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    I heard that remingtons nickel plated brass was about the worst for consistency. I use to buy it for my 22-250's and 25-06's, but since have switched to winchester brass. That being said, I have no custom guns or barrels for that matter, and I still had under .5" loads with the Rem nickel brass.
     
  5. Bart B

    Bart B Well-Known Member

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    Several ammo makers have offered nickel plated brass cases. They are no stronger than plain brass ones. Their hardness can be measured at a machine shop that has a hardness tester; you'll need a couple of flat pieces of the case body wall to test.

    Brass starts to extrude at about 70,000 ppsi. The thin coat of nickel on the brass is meaningless as far as strength is concerned.

    The only advantage of nickel plated brass cases is they have less resistance to sliding out of a magazine so the make rapid fire with a bolt gun a bit easier. If sizing dies are a bit too rough on the inside, they will soon wear the nickel plating off.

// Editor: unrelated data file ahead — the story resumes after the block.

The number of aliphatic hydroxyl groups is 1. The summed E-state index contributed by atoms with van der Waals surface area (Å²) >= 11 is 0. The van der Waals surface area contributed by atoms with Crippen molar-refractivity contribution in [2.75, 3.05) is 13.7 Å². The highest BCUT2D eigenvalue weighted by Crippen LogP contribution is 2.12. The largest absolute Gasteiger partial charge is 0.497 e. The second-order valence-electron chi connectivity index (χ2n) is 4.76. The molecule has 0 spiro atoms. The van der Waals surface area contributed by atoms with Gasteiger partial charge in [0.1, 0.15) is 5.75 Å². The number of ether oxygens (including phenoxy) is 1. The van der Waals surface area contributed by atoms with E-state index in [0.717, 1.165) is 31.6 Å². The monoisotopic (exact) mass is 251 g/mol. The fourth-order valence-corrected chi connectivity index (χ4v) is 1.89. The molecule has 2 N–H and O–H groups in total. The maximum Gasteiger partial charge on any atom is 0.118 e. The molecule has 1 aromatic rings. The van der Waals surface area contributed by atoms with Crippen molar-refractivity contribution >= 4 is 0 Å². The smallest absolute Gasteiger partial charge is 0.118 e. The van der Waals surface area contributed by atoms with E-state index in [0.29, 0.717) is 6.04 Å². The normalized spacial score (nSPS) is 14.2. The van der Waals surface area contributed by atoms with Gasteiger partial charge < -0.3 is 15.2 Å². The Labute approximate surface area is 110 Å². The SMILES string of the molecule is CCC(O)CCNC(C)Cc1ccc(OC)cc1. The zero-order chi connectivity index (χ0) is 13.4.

6. LRHWAL

    LRHWAL Well-Known Member

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    Bart is right. The pistol guys get slightly better relaibility with nickel because of the slicker finish.

    How do you preform various of the precision relaoding steps on nickel plated caese? Neck turning (if you do that)being a prime example.

    What I don't like is that the finish comes off / sometimes peels and scratches and leaves sharp edges (although the modern stuff is no doubt slightly better).

    If you scratch nickel, chances are it'll scratch your dies. In that vein check this out: http://www.redding-reloading.com/techlinepages/scratchedcases.htm

    (see point 5).

    Wim
     
  7. LB

    LB Well-Known Member

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    It has been mentioned, above. The only justification I know of is a salt water or corrosive environment. Like, you make up a large quantity of special loads and expect them to store for a long time, like for your AR on a boat trip to Tahitti, etc. (not Mexico, BTW, they still fear the coming revolution)